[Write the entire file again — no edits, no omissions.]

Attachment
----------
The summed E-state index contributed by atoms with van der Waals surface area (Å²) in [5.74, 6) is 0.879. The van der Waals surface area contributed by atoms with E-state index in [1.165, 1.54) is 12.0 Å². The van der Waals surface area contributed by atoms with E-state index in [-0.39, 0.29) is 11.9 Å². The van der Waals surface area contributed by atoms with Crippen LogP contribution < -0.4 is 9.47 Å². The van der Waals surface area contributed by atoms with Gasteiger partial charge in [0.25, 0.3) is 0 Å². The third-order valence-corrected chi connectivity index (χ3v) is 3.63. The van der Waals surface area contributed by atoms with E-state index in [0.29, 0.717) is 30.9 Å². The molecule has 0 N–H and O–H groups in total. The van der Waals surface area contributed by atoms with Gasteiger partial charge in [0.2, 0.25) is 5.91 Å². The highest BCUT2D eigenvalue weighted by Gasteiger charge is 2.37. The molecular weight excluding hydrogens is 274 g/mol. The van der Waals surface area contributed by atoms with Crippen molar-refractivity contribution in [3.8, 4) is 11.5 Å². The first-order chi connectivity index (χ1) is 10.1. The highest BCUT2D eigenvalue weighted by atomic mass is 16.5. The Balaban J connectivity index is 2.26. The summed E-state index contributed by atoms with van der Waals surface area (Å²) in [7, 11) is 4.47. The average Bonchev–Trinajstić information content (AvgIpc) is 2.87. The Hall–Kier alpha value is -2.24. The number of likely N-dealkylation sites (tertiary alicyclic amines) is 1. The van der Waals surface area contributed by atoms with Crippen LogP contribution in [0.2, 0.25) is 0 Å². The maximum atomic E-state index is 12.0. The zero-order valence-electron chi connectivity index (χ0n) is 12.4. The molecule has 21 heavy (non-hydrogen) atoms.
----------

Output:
The summed E-state index contributed by atoms with van der Waals surface area (Å²) in [5.74, 6) is 0.879. The van der Waals surface area contributed by atoms with E-state index in [1.165, 1.54) is 12.0 Å². The van der Waals surface area contributed by atoms with E-state index in [-0.39, 0.29) is 11.9 Å². The van der Waals surface area contributed by atoms with Crippen LogP contribution < -0.4 is 9.47 Å². The van der Waals surface area contributed by atoms with Gasteiger partial charge in [0.25, 0.3) is 0 Å². The third-order valence-corrected chi connectivity index (χ3v) is 3.63. The van der Waals surface area contributed by atoms with E-state index in [0.29, 0.717) is 30.9 Å². The molecule has 0 N–H and O–H groups in total. The van der Waals surface area contributed by atoms with Gasteiger partial charge in [0.2, 0.25) is 5.91 Å². The highest BCUT2D eigenvalue weighted by Gasteiger charge is 2.37. The molecular weight excluding hydrogens is 274 g/mol. The van der Waals surface area contributed by atoms with Crippen molar-refractivity contribution in [3.8, 4) is 11.5 Å². The first-order chi connectivity index (χ1) is 10.1. The highest BCUT2D eigenvalue weighted by atomic mass is 16.5. The Balaban J connectivity index is 2.26. The summed E-state index contributed by atoms with van der Waals surface area (Å²) in [7, 11) is 4.47. The average Bonchev–Trinajstić information content (AvgIpc) is 2.87. The Hall–Kier alpha value is -2.24. The number of likely N-dealkylation sites (tertiary alicyclic amines) is 1. The van der Waals surface area contributed by atoms with Crippen LogP contribution in [0.2, 0.25) is 0 Å². The maximum atomic E-state index is 12.0. The zero-order valence-electron chi connectivity index (χ0n) is 12.4. The molecule has 21 heavy (non-hydrogen) atoms.